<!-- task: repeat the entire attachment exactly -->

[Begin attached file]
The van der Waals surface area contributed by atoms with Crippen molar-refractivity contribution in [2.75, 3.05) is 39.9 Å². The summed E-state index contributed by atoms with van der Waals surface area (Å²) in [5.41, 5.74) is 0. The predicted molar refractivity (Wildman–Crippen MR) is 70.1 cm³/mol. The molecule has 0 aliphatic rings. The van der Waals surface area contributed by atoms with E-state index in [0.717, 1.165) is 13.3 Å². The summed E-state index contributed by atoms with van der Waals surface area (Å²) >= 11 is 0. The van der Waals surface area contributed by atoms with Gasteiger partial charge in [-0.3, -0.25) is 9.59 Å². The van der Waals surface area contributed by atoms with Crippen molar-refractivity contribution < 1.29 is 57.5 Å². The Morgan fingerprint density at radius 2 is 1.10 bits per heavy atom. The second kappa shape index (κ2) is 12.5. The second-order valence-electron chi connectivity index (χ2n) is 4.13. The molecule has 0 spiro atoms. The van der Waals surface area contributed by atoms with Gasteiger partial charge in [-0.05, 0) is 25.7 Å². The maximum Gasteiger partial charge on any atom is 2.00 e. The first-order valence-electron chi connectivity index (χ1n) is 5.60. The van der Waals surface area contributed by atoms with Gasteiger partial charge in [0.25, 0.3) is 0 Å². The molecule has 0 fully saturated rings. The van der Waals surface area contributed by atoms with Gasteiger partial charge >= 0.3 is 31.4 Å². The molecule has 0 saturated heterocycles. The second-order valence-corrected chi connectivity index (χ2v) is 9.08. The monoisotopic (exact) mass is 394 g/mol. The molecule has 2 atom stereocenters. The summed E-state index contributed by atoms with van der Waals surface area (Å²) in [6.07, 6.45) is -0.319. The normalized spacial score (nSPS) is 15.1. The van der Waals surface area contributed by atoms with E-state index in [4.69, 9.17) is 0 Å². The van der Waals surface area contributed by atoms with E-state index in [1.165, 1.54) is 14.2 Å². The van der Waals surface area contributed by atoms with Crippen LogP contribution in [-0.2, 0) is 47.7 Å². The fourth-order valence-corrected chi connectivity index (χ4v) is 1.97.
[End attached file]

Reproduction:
The van der Waals surface area contributed by atoms with Crippen molar-refractivity contribution in [2.75, 3.05) is 39.9 Å². The summed E-state index contributed by atoms with van der Waals surface area (Å²) in [5.41, 5.74) is 0. The predicted molar refractivity (Wildman–Crippen MR) is 70.1 cm³/mol. The molecule has 0 aliphatic rings. The van der Waals surface area contributed by atoms with E-state index in [0.717, 1.165) is 13.3 Å². The summed E-state index contributed by atoms with van der Waals surface area (Å²) >= 11 is 0. The van der Waals surface area contributed by atoms with Gasteiger partial charge in [-0.3, -0.25) is 9.59 Å². The van der Waals surface area contributed by atoms with Crippen molar-refractivity contribution < 1.29 is 57.5 Å². The Morgan fingerprint density at radius 2 is 1.10 bits per heavy atom. The second kappa shape index (κ2) is 12.5. The second-order valence-electron chi connectivity index (χ2n) is 4.13. The molecule has 0 spiro atoms. The van der Waals surface area contributed by atoms with Gasteiger partial charge in [-0.05, 0) is 25.7 Å². The maximum Gasteiger partial charge on any atom is 2.00 e. The first-order valence-electron chi connectivity index (χ1n) is 5.60. The van der Waals surface area contributed by atoms with Gasteiger partial charge in [0.25, 0.3) is 0 Å². The molecule has 0 fully saturated rings. The van der Waals surface area contributed by atoms with Gasteiger partial charge >= 0.3 is 31.4 Å². The molecule has 0 saturated heterocycles. The second-order valence-corrected chi connectivity index (χ2v) is 9.08. The monoisotopic (exact) mass is 394 g/mol. The molecule has 2 atom stereocenters. The summed E-state index contributed by atoms with van der Waals surface area (Å²) in [6.07, 6.45) is -0.319. The normalized spacial score (nSPS) is 15.1. The van der Waals surface area contributed by atoms with E-state index in [4.69, 9.17) is 0 Å². The van der Waals surface area contributed by atoms with E-state index in [1.165, 1.54) is 14.2 Å². The van der Waals surface area contributed by atoms with Crippen LogP contribution in [-0.2, 0) is 47.7 Å². The fourth-order valence-corrected chi connectivity index (χ4v) is 1.97.